FEDERAL WAY, Wash. -- Wendy Lian Williams did her very best. And it was not enough. Not even close.
Williams -- diver, model and Olympic bronze medalist -- must now find something more to defeat China's best and capture a gold medal on the 10-meter platform at the Goodwill Games.
Williams faces 1988 Olympic champion Xu Yanmei and 11-year-old Fu Mingxia on Saturday. Both divers beat her last month at the China Open in Beijing despite a career-best 456 points for Williams.
'It was a really strange experience for me to do my best ever and not win,' she said. 'Usually that doesn't happen for Americans. I didn't get beat by a little. I got beat by a lot. The winner (Xu) had 498. That's a score I've never contemplated.'
Williams, 23, of Bridgeton, Mo., boosted her confidence by winning the 1989 FINA World Cup title and the U.S. Olympic festival earlier this month. She expects a home-nation advantage to help her chances against Xu, 19, and Fu, the smallest diver in the field at 4-foot-6 and 75 pounds.
'They are phenomenal,' she said. 'But this time we'll be on our home turf, so we're going to be tough.'
Preparations for the Goodwill Games prevented Williams from trying tougher flips and twists off the platform. She will alter her routine this fall in advance of the world championships in Australia next January.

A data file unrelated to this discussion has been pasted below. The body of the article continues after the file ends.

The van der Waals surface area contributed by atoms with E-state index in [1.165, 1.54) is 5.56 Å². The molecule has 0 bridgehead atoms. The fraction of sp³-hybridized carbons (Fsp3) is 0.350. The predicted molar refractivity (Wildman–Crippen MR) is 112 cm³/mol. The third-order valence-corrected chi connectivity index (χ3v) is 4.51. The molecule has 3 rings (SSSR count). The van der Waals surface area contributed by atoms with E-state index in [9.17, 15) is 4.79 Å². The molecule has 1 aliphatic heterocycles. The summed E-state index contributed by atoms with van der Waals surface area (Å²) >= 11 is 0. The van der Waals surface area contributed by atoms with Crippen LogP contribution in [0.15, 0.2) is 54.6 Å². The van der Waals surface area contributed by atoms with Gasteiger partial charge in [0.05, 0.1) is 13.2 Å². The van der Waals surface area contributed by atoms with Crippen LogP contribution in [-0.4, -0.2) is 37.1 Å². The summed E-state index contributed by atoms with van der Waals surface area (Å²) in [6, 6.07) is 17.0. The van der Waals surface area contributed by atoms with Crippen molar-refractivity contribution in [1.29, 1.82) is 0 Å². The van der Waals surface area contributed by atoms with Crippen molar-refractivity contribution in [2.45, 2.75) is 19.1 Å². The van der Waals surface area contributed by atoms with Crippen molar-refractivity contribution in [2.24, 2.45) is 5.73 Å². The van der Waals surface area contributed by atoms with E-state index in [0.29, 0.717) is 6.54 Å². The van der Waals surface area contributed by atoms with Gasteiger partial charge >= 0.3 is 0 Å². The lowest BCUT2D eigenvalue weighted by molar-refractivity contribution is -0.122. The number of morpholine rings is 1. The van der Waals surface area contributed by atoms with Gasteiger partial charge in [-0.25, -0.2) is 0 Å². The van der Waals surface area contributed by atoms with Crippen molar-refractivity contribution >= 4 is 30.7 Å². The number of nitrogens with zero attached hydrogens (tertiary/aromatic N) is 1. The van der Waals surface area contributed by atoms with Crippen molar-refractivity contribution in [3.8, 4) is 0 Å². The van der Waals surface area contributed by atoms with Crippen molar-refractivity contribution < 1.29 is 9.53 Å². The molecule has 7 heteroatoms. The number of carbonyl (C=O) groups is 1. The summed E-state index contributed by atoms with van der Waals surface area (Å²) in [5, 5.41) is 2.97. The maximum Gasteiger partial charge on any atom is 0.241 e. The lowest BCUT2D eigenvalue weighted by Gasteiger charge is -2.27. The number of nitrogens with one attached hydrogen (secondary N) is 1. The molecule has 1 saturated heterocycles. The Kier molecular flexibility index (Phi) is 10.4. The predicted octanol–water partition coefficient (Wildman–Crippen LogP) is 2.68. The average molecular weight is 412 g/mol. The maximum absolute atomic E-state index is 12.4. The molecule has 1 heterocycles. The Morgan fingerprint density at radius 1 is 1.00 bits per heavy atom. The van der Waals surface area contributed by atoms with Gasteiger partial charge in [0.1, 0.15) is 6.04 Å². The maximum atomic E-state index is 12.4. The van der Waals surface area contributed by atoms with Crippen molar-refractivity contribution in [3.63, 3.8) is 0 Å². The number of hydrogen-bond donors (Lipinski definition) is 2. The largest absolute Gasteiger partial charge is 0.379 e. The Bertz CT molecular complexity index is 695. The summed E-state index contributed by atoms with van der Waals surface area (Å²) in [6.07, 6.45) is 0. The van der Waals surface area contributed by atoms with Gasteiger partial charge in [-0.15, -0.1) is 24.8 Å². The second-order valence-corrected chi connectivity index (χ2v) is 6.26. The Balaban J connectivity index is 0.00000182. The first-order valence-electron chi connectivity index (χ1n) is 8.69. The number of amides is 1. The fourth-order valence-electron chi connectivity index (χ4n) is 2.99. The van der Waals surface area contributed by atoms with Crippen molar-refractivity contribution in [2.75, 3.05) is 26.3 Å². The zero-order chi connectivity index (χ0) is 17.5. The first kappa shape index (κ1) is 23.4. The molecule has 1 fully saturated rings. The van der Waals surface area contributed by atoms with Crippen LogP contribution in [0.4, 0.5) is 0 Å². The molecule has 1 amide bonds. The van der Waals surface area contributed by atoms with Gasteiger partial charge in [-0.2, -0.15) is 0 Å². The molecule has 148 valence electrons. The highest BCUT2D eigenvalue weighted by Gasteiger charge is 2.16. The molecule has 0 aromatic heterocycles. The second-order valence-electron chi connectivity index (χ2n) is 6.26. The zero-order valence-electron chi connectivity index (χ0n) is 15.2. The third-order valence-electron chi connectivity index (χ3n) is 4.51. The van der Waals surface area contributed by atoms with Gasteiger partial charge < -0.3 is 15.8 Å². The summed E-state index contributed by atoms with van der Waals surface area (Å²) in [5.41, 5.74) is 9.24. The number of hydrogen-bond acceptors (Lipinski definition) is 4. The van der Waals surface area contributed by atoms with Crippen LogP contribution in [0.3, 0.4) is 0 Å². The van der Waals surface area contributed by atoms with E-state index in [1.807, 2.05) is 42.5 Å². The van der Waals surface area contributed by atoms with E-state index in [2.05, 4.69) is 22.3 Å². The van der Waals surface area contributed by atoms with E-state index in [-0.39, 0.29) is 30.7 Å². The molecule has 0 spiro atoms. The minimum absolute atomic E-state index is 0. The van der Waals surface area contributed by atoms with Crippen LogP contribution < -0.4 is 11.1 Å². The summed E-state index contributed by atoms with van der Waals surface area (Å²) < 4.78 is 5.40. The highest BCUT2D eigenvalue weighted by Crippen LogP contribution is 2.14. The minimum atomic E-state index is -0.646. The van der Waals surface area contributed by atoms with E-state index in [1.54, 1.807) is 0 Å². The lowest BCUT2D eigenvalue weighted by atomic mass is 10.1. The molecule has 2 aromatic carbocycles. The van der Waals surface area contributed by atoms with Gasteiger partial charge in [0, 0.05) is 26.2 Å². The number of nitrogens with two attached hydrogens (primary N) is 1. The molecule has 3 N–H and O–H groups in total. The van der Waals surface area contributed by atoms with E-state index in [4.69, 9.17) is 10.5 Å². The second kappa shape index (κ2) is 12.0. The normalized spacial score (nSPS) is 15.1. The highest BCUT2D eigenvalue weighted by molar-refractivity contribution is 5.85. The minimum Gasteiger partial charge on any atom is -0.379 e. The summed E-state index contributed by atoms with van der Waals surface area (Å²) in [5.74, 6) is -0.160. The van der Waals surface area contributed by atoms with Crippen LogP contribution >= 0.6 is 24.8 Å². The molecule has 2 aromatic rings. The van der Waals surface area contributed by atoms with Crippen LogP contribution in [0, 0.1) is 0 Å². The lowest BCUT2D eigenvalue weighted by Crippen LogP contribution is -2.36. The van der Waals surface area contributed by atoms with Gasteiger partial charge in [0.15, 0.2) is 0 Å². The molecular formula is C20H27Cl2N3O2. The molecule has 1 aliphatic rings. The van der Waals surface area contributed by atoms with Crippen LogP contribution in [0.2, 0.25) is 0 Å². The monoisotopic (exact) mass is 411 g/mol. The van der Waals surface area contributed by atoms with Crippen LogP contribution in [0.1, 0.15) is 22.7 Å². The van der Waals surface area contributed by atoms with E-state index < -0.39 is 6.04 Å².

'There has been no time to do all the preparation work to do the new dives,' Williams said. 'You like to do a new dive a few weeks before you throw it in a major meet. The last thing you want on your mind before the biggest meet of the year is a new dive.'
Williams showed mental toughness in winning the Olympic Festival crown at Minneapolis. Her mother Vivian was hospitalized the week before with congenitive heart failure. Although she recovered, Mrs. Williams asked her family not tell Wendy because it might disrupt her concentration. Williams found out in a phone call with her mother the night before she dove.
'That night I was really upset,' Williams said. 'I didn't get to sleep. I knew if I had a bad competition, my mother would never tell me anything again.'
Williams, who studied psychology at Miami (Fla.), has modeled swimwear and said she hopes to have more opportunities in the field after the 1992 Olympics. To get there, she must overcome such rising stars as Courtney Nelson, the NCAA champion and platform rival, coached by U.S. Goodwill co-coach Rick Schavone.
'We haven't been as strong in women's diving as we were several years ago,' Schavone said. 'We could be in a transitional phase. Tower appears to be one of our weaker events right now compared to the Chinese. Can we be ready by '92? Who knows. But they will be throwing the big list (most difficult dives) and one of them could give the Chinese a run for their money.'